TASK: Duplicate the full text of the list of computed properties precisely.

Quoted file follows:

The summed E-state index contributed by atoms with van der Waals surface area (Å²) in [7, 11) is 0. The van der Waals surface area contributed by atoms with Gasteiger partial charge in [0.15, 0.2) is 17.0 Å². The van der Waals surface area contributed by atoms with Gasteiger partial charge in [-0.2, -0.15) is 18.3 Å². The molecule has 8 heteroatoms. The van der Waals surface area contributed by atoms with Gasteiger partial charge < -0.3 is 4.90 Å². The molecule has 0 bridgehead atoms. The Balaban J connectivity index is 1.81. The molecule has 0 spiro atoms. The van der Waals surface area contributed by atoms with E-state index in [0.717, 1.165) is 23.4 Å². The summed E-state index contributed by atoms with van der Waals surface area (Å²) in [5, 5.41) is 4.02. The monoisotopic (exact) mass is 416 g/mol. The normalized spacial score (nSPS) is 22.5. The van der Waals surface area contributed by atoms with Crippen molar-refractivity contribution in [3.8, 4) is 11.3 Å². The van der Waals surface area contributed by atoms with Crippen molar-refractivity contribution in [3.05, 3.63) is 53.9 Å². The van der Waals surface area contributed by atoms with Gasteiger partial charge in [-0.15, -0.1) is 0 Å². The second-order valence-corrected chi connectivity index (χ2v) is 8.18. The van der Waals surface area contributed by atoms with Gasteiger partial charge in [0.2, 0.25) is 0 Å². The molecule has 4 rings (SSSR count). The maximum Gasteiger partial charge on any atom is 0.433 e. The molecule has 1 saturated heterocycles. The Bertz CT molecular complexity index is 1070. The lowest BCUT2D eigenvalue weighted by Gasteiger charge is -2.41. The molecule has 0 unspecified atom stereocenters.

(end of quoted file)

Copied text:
The summed E-state index contributed by atoms with van der Waals surface area (Å²) in [7, 11) is 0. The van der Waals surface area contributed by atoms with Gasteiger partial charge in [0.15, 0.2) is 17.0 Å². The van der Waals surface area contributed by atoms with Gasteiger partial charge in [-0.2, -0.15) is 18.3 Å². The molecule has 8 heteroatoms. The van der Waals surface area contributed by atoms with Gasteiger partial charge < -0.3 is 4.90 Å². The molecule has 0 bridgehead atoms. The Balaban J connectivity index is 1.81. The molecule has 0 spiro atoms. The van der Waals surface area contributed by atoms with E-state index in [0.717, 1.165) is 23.4 Å². The summed E-state index contributed by atoms with van der Waals surface area (Å²) in [5, 5.41) is 4.02. The monoisotopic (exact) mass is 416 g/mol. The normalized spacial score (nSPS) is 22.5. The van der Waals surface area contributed by atoms with Crippen molar-refractivity contribution in [3.8, 4) is 11.3 Å². The van der Waals surface area contributed by atoms with Crippen molar-refractivity contribution in [3.05, 3.63) is 53.9 Å². The van der Waals surface area contributed by atoms with Gasteiger partial charge in [-0.15, -0.1) is 0 Å². The second-order valence-corrected chi connectivity index (χ2v) is 8.18. The van der Waals surface area contributed by atoms with Gasteiger partial charge in [0.2, 0.25) is 0 Å². The molecule has 4 rings (SSSR count). The maximum Gasteiger partial charge on any atom is 0.433 e. The molecule has 1 saturated heterocycles. The Bertz CT molecular complexity index is 1070. The lowest BCUT2D eigenvalue weighted by Gasteiger charge is -2.41. The molecule has 0 unspecified atom stereocenters.